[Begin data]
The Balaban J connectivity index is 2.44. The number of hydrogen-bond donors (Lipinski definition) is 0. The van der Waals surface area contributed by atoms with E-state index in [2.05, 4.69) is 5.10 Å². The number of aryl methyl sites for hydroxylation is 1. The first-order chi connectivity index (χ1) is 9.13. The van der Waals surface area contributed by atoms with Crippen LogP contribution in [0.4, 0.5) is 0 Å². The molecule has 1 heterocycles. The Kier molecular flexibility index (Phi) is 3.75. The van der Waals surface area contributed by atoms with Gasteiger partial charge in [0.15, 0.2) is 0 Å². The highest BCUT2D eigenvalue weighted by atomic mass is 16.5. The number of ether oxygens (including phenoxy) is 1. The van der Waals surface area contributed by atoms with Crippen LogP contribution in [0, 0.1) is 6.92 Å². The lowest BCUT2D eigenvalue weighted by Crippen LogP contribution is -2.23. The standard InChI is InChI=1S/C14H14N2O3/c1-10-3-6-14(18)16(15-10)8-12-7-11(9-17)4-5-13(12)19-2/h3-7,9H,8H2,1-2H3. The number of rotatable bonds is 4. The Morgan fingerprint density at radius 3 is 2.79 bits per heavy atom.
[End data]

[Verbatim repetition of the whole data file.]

The Balaban J connectivity index is 2.44. The number of hydrogen-bond donors (Lipinski definition) is 0. The van der Waals surface area contributed by atoms with E-state index in [2.05, 4.69) is 5.10 Å². The number of aryl methyl sites for hydroxylation is 1. The first-order chi connectivity index (χ1) is 9.13. The van der Waals surface area contributed by atoms with Crippen LogP contribution in [0.4, 0.5) is 0 Å². The molecule has 1 heterocycles. The Kier molecular flexibility index (Phi) is 3.75. The van der Waals surface area contributed by atoms with Gasteiger partial charge in [0.15, 0.2) is 0 Å². The highest BCUT2D eigenvalue weighted by atomic mass is 16.5. The number of ether oxygens (including phenoxy) is 1. The van der Waals surface area contributed by atoms with Crippen LogP contribution in [0, 0.1) is 6.92 Å². The lowest BCUT2D eigenvalue weighted by Crippen LogP contribution is -2.23. The standard InChI is InChI=1S/C14H14N2O3/c1-10-3-6-14(18)16(15-10)8-12-7-11(9-17)4-5-13(12)19-2/h3-7,9H,8H2,1-2H3. The number of rotatable bonds is 4. The Morgan fingerprint density at radius 3 is 2.79 bits per heavy atom.